Supreme Court ruling could have major impact on criminal defense
Posted By Law Offices of Jeffrey C. Grass || 28-Jun-2013
Using DNA evidence is now standard procedure everywhere, including Dallas, as authorities work to solve serious crimes, like sexual assault or other sex related crimes. However, there are situations when DNA evidence may not be reliable or the use of it may compromise a person's rights to fair trial.
Victims of crimes as well as law enforcement groups are praising a decision by the Supreme Court that will allow investigators to collect DNA samples from people who have been arrested, but have yet to be charged with a crime. One advocate for crime victims celebrated the court's ruling because of the role that DNA can play in helping solve crimes. However, he also recognized that it's still a hotly contested issue as evidenced by the court's narrow 5-4 decision.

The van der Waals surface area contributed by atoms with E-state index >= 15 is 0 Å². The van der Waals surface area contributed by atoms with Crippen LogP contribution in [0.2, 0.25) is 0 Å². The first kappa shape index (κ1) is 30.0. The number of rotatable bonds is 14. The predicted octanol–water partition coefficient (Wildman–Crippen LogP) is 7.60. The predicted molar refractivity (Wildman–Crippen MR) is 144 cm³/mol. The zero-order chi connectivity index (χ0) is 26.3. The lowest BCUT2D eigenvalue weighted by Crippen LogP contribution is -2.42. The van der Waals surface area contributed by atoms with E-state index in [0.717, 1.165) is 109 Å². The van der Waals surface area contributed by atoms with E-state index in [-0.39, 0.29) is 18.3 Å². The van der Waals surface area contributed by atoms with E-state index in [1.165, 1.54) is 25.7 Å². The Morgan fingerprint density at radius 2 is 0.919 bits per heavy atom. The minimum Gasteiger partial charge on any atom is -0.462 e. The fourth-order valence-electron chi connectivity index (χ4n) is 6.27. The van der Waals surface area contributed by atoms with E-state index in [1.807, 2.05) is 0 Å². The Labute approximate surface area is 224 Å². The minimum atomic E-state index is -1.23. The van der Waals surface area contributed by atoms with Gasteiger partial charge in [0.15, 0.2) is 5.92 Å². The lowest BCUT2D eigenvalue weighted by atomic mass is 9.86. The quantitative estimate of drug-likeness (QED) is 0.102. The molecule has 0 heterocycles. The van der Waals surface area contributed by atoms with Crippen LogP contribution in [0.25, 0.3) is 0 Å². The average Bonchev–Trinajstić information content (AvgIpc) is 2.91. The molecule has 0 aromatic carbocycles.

"DNA identification of arrestees is a reasonable search that can be considered part of a routine booking procedure," said Justice Anthony Kennedy. On the flip side, Justice Antonin Scalia wrote in his dissent: "Make no mistake about it: because of today's decision, your DNA can be taken and entered into a national database if you are ever arrested, rightly or wrongly, and for whatever reason." While proponents claim that DNA evidence can help bring the right people to justice, opponents claim that using DNA evidence can also lead to wrongful convictions.
If someone has been arrested for a crime it is important for him or her to know his or her legal rights. Hopefully, this new ruling will help investigators eliminate suspects who are innocent. If a person is charged with a sex crime and authorities have taken a DNA sample, then he or she might want to contact an experienced criminal defense attorney.
Source: USA Today, "Supreme Court Oks DNA swab of people under arrest," Richard Wolf, June 3, 2013.
Categories: Sex Crimes